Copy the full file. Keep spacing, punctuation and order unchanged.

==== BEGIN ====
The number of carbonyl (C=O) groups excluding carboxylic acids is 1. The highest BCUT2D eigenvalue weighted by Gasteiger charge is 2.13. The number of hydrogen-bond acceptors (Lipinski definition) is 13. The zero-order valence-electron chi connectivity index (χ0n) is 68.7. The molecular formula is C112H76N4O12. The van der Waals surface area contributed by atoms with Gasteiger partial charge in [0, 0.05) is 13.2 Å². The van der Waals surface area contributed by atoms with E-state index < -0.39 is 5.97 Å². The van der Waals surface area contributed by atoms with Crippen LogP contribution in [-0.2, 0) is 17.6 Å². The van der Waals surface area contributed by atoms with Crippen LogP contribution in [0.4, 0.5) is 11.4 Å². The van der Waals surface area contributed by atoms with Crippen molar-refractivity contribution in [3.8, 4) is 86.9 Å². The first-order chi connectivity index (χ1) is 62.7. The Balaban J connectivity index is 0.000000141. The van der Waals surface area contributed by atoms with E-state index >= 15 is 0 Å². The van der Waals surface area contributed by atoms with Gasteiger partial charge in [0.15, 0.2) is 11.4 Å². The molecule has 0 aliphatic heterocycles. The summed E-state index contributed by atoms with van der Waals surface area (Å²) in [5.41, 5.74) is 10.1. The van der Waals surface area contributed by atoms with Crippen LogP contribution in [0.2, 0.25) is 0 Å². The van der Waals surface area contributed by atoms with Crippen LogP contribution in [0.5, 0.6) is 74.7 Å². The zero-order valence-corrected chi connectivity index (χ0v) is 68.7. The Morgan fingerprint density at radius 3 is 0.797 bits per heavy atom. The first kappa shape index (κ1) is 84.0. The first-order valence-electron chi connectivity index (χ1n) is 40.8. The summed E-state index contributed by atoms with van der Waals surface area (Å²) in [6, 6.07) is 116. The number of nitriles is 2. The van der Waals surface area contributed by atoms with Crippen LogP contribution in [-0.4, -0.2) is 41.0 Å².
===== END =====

The number of carbonyl (C=O) groups excluding carboxylic acids is 1. The highest BCUT2D eigenvalue weighted by Gasteiger charge is 2.13. The number of hydrogen-bond acceptors (Lipinski definition) is 13. The zero-order valence-electron chi connectivity index (χ0n) is 68.7. The molecular formula is C112H76N4O12. The van der Waals surface area contributed by atoms with Gasteiger partial charge in [0, 0.05) is 13.2 Å². The van der Waals surface area contributed by atoms with E-state index < -0.39 is 5.97 Å². The van der Waals surface area contributed by atoms with Crippen LogP contribution in [-0.2, 0) is 17.6 Å². The van der Waals surface area contributed by atoms with Crippen LogP contribution in [0.4, 0.5) is 11.4 Å². The van der Waals surface area contributed by atoms with Crippen molar-refractivity contribution in [3.8, 4) is 86.9 Å². The first-order chi connectivity index (χ1) is 62.7. The Balaban J connectivity index is 0.000000141. The van der Waals surface area contributed by atoms with E-state index >= 15 is 0 Å². The van der Waals surface area contributed by atoms with Gasteiger partial charge in [0.15, 0.2) is 11.4 Å². The molecule has 0 aliphatic heterocycles. The summed E-state index contributed by atoms with van der Waals surface area (Å²) in [5.41, 5.74) is 10.1. The van der Waals surface area contributed by atoms with Crippen LogP contribution in [0.2, 0.25) is 0 Å². The van der Waals surface area contributed by atoms with Crippen LogP contribution in [0.5, 0.6) is 74.7 Å². The zero-order valence-corrected chi connectivity index (χ0v) is 68.7. The Morgan fingerprint density at radius 3 is 0.797 bits per heavy atom. The first kappa shape index (κ1) is 84.0. The first-order valence-electron chi connectivity index (χ1n) is 40.8. The summed E-state index contributed by atoms with van der Waals surface area (Å²) in [6, 6.07) is 116. The number of nitriles is 2. The van der Waals surface area contributed by atoms with Crippen LogP contribution in [-0.4, -0.2) is 41.0 Å².